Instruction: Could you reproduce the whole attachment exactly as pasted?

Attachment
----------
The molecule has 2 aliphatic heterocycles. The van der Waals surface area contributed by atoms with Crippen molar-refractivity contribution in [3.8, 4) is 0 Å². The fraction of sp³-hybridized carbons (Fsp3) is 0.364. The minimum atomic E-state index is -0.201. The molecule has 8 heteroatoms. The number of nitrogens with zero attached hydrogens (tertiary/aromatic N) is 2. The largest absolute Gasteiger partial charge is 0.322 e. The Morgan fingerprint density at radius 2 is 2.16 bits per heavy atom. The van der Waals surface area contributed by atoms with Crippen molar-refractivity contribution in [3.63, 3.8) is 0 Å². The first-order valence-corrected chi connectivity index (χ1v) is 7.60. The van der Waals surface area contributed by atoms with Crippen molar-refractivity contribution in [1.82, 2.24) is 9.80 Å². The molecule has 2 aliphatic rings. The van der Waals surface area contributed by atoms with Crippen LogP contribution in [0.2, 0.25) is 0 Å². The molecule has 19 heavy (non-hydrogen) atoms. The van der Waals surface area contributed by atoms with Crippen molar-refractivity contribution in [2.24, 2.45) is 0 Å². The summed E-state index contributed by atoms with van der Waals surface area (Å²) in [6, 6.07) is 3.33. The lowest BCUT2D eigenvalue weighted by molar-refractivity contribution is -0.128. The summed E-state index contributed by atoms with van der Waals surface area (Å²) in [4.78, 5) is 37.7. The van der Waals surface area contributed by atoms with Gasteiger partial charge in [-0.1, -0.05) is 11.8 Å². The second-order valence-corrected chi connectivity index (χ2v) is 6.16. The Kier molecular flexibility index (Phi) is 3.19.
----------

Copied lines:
The molecule has 2 aliphatic heterocycles. The van der Waals surface area contributed by atoms with Crippen molar-refractivity contribution in [3.8, 4) is 0 Å². The fraction of sp³-hybridized carbons (Fsp3) is 0.364. The minimum atomic E-state index is -0.201. The molecule has 8 heteroatoms. The number of nitrogens with zero attached hydrogens (tertiary/aromatic N) is 2. The largest absolute Gasteiger partial charge is 0.322 e. The Morgan fingerprint density at radius 2 is 2.16 bits per heavy atom. The van der Waals surface area contributed by atoms with Crippen molar-refractivity contribution in [3.63, 3.8) is 0 Å². The first-order valence-corrected chi connectivity index (χ1v) is 7.60. The van der Waals surface area contributed by atoms with Crippen molar-refractivity contribution in [1.82, 2.24) is 9.80 Å². The molecule has 2 aliphatic rings. The van der Waals surface area contributed by atoms with Crippen LogP contribution in [0.2, 0.25) is 0 Å². The molecule has 19 heavy (non-hydrogen) atoms. The van der Waals surface area contributed by atoms with Crippen molar-refractivity contribution in [2.24, 2.45) is 0 Å². The summed E-state index contributed by atoms with van der Waals surface area (Å²) in [6, 6.07) is 3.33. The lowest BCUT2D eigenvalue weighted by molar-refractivity contribution is -0.128. The summed E-state index contributed by atoms with van der Waals surface area (Å²) in [4.78, 5) is 37.7. The van der Waals surface area contributed by atoms with Gasteiger partial charge in [-0.1, -0.05) is 11.8 Å². The second-order valence-corrected chi connectivity index (χ2v) is 6.16. The Kier molecular flexibility index (Phi) is 3.19.